Five-year-old boy ran 1km barefoot for help

Invercargill mother Tamara Atley holds her son, George, along with Elfie and Foxie. PHOTOS: PETER...
Invercargill mother Tamara Atley holds her son, George, along with Elfie and Foxie. PHOTOS: PETER MCINTOSH & SUPPLIED
Barefoot and alone, an Invercargill 5-year-old ran more than a kilometre on a gravel road to find help when his family’s car crashed in Curio Bay.

Last Saturday, George Atley made the decision to leave sister Emelia (3) and mother Tamara behind, unhurt but down a bank on a rural Southland road.

Ms Atley said the family had been on a trip to the Curio Bay beach, and decided to visit the nearby petrified forest.

However, after making a wrong turn, she attempted to turn around.

She thought her number was up as the car slid metres down a bank and flipped, and she found herself trapped upside-down.

Tree branches pressed against the car window in the gully.

George managed to free himself, help his sister and escape the overturned car unscathed.

"I remember he told me, ‘Don’t worry, Mummy, I’m going for help’," Ms Atley said.

He left his mother, unhurt, in the car. She had managed to turn around to be on her hands and knees but could not escape.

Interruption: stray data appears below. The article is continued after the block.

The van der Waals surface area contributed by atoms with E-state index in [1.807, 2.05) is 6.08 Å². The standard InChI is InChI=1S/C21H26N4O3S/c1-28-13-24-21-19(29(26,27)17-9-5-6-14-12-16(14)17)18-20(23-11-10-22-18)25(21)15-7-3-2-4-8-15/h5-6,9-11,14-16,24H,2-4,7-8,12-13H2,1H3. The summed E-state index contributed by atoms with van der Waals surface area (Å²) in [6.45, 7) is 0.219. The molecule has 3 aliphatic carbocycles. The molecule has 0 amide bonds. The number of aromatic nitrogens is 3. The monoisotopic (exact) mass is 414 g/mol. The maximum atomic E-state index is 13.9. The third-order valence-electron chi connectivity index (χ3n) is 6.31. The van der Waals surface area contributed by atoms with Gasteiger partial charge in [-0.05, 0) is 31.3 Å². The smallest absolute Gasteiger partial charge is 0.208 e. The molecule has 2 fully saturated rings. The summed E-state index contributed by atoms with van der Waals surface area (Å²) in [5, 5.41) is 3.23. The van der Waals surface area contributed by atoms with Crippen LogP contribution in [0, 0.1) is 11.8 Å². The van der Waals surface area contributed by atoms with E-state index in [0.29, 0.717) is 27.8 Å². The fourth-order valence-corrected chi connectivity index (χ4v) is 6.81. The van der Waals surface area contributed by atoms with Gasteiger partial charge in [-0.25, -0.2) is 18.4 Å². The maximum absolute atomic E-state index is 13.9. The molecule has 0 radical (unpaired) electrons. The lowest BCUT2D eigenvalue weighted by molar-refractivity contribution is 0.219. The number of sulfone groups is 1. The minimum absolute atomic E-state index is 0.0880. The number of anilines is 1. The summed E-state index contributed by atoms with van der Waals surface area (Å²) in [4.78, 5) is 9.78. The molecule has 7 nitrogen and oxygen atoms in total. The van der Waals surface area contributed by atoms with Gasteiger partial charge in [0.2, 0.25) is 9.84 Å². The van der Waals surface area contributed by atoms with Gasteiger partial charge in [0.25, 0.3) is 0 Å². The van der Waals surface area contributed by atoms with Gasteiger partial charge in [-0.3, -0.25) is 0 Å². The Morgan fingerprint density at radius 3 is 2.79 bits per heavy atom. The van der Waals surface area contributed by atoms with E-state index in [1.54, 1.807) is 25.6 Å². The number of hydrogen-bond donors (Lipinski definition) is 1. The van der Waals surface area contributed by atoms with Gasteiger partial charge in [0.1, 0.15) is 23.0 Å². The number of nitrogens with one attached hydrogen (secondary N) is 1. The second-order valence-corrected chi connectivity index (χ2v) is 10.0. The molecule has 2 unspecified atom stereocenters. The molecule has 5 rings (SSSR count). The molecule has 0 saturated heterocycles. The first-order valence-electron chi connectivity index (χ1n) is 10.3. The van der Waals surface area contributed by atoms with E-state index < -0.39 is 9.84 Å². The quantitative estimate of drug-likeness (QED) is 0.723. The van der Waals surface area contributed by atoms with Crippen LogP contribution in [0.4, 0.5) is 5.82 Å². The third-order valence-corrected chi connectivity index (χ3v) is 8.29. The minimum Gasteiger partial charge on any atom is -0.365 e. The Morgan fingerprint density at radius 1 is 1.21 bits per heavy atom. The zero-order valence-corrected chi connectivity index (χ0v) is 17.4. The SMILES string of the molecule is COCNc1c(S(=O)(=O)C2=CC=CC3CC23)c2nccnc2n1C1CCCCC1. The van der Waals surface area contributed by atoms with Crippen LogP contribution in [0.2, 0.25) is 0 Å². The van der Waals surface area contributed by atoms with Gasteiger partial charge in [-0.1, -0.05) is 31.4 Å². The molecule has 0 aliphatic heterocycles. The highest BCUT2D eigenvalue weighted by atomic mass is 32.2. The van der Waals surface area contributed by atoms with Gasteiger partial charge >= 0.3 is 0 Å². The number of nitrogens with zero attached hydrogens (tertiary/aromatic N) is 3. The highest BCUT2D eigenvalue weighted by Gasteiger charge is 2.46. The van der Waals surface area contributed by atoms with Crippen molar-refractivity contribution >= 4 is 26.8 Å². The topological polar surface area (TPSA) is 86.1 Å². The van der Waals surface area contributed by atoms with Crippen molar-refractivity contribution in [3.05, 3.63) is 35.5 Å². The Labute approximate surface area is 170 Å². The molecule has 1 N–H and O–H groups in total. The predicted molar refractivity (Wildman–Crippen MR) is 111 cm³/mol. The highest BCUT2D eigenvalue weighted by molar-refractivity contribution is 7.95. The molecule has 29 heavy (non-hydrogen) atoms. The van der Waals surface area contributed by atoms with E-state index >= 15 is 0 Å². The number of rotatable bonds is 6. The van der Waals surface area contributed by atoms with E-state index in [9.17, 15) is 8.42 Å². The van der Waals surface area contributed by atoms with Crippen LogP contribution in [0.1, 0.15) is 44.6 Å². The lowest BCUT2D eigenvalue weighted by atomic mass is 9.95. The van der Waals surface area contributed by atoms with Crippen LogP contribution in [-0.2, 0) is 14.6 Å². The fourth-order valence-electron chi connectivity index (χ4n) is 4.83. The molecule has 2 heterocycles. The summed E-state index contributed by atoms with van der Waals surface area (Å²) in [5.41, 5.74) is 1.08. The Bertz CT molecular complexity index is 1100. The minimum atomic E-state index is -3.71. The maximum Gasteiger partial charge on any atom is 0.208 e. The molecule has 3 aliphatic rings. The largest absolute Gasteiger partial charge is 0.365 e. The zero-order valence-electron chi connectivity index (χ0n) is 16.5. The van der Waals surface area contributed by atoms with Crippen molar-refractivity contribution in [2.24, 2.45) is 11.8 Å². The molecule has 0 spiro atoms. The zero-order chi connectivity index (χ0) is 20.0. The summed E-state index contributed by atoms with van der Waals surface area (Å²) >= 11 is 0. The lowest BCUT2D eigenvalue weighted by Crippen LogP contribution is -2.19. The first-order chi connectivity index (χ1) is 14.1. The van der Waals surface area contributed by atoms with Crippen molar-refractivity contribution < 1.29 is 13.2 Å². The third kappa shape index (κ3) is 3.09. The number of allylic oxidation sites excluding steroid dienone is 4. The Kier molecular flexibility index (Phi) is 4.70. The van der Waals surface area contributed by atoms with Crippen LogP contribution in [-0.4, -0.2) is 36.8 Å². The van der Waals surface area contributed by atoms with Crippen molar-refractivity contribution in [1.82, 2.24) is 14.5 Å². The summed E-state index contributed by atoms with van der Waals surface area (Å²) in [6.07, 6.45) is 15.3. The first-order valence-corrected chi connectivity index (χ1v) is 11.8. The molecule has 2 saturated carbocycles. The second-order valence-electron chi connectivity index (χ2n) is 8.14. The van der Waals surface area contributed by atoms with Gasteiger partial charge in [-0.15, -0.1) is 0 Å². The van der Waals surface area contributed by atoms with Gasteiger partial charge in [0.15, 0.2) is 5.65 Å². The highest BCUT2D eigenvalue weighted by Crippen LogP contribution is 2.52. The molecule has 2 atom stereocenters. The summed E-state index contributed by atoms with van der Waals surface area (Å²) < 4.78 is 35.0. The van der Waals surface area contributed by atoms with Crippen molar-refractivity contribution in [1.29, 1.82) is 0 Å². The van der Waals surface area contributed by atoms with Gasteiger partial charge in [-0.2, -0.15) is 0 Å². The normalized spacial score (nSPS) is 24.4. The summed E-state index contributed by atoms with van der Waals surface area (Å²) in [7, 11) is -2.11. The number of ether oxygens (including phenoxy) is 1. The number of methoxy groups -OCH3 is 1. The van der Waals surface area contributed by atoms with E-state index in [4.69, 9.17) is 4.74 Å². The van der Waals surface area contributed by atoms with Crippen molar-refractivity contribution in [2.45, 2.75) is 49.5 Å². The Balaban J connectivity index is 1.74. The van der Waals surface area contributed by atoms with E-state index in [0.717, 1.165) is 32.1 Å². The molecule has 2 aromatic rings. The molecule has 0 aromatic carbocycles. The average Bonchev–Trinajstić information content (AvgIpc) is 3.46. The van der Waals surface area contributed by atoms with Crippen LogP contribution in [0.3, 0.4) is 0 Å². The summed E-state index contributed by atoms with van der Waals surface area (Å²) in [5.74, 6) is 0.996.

When the 5-year-old got to Tumu Toka Curioscape visitor centre car park, he yelled "help" loudly to a passing vehicle.

He had learned what to do from watching survival videos on YouTube, he said.

The car fell down a gully on Mair Rd and, after being recovered, was taken to be scrapped.
The car fell down a gully on Mair Rd and, after being recovered, was taken to be scrapped.

"I think he just Forrest Gumped it down the road. He knew he had to run to one place, and that’s what he did," Ms Atley said.

Exactly what happened on his rescue run was unclear. She was still trying to piece it all together, based on what he remembered.

"The only person who knows what happened from the minute he left the car to the information centre, is George."

The incident lasted about an hour, during which time George’s sister walked to a nearby church.

Ms Atley said she was not worried for George, but was concerned about Emelia when she wandered off.

"I spent the whole time worrying about her. As you walk down the road, it’s just a drop."

For Ms Atley, it was a tense wait with the strong smell of petrol and threat of the wrecked car dropping further down into the gully.

However, after all had escaped the car and regrouped, they found the only injury was a small scratch on George’s elbow.

laura.smith@odt.co.nz

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